Graduation Date

Summer 8-17-2018

Document Type

Dissertation

Degree Name

Doctor of Philosophy (PhD)

Programs

Pharmacology and Experimental Neuroscience

First Advisor

Wallace Thoreson

Abstract

Photoreceptors are the first neurons in the visual system. They transduce changes in light intensity into graded changes in membrane potential that are then transformed into chemical signals by regulating the release of glutamate-filled synaptic vesicles. Rod and cone photoreceptors release glutamate continuously in darkness and release slows in light. To help track rapid changes in light intensity, photoreceptors are capable of both rapid exocytosis and rapid endocytosis of synaptic vesicles.

Endocytosis is needed for recycling synaptic vesicles but also appears to be important for removing proteins and lipids from active zones to restore release site function after prior vesicle fusion. Synaptic exocytosis from vertebrate photoreceptors involves synaptic ribbons that cluster vesicles near the presynaptic membrane. We hypothesized that such clustering increases the likelihood that exocytosis at one ribbon release site may disrupt release at an adjacent site. Consistent with this, studies described in Chapter 2 showed that endocytosis is needed to rapidly restore release site competence at photoreceptor ribbon synapses. We combined optical and electrophysiological techniques to show that endocytosis is important for restoring late steps in the vesicle fusion process but does not appear to be needed for vesicles to dock successfully at the membrane. Release site clearance by endocytosis is thus essential for continuous release in photoreceptors.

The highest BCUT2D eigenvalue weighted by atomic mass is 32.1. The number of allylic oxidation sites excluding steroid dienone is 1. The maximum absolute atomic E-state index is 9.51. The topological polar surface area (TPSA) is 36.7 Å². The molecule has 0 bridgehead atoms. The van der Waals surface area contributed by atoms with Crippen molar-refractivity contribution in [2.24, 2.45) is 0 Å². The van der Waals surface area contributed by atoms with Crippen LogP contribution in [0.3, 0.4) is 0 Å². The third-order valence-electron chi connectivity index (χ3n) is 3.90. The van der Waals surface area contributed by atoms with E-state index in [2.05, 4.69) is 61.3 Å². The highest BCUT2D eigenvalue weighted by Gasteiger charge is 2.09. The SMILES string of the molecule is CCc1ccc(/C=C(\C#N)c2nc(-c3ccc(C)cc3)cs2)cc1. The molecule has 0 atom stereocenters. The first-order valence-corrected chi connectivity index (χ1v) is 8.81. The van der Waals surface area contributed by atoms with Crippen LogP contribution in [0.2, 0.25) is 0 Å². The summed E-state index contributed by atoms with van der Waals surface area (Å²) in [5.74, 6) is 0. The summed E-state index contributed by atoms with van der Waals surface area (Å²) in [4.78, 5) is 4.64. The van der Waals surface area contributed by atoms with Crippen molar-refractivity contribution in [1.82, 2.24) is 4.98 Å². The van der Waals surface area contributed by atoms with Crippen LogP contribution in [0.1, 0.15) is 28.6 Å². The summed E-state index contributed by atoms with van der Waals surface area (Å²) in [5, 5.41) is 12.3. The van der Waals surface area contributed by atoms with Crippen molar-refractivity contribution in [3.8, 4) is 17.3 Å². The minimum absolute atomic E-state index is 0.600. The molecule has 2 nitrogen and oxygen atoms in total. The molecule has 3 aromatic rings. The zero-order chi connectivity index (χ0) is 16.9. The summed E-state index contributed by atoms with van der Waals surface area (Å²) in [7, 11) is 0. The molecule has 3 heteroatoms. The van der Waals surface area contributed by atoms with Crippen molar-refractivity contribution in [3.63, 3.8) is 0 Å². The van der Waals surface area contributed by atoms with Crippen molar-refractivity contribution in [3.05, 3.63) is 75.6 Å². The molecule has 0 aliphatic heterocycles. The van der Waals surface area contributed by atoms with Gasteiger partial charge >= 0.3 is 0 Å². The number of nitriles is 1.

We explore mechanisms that contribute to efficient synaptic vesicle exocytosis and endocytosis in Chapter 3. Exocytosis and endocytosis of synaptic vesicles can be coupled in two general ways. In the full-collapse model, the vesicle membrane merges completely with the plasma membrane and so vesicles must be fully reconstructed before they can be retrieved by endocytosis. In the kiss-and-run model, a vesicle briefly contacts the plasma membrane through a small fusion pore that permits release of small molecules but the vesicle does not flatten into the plasma membrane. The vesicle with its complement of proteins is quickly recycled to the cytoplasm after closure of the fusion pore during kiss-and-run. Using a combination of techniques including total internal reflectance fluorescence microscopy (TIRFM), confocal microscopy, electron microscopy, and membrane capacitance measurements, we found that kiss-and-run exocytosis and endocytosis contributes to more than 50% of the release events in photoreceptors. In addition to speeding endocytosis, kiss-and-run fusion may limit disruption of release site structure during fusion, providing an efficient mechanism to facilitate sustained release.

HCs not only receive excitatory feedforward signals from photoreceptors, but also send inhibitory feedback signals back to photoreceptors. At normal physiological membrane potentials in cones, inhibitory feedback from HCs to cones increases the activity of L-type voltage-gated Ca2+ channels producing inward feedback currents that increase the synaptic release of glutamate. In the final chapter of this thesis, we describe studies using paired whole cell recordings to determine if, in addition to Ca2+ currents, other currents also contribute to these inward feedback currents in cones. We found that feedback currents in cones involve a smaller than expected contribution from Ca2+-activated Cl- currents and a larger than expected contribution from Cl- currents associated with glutamate transporter activity in cones.

Available for download on Tuesday, May 21, 2019

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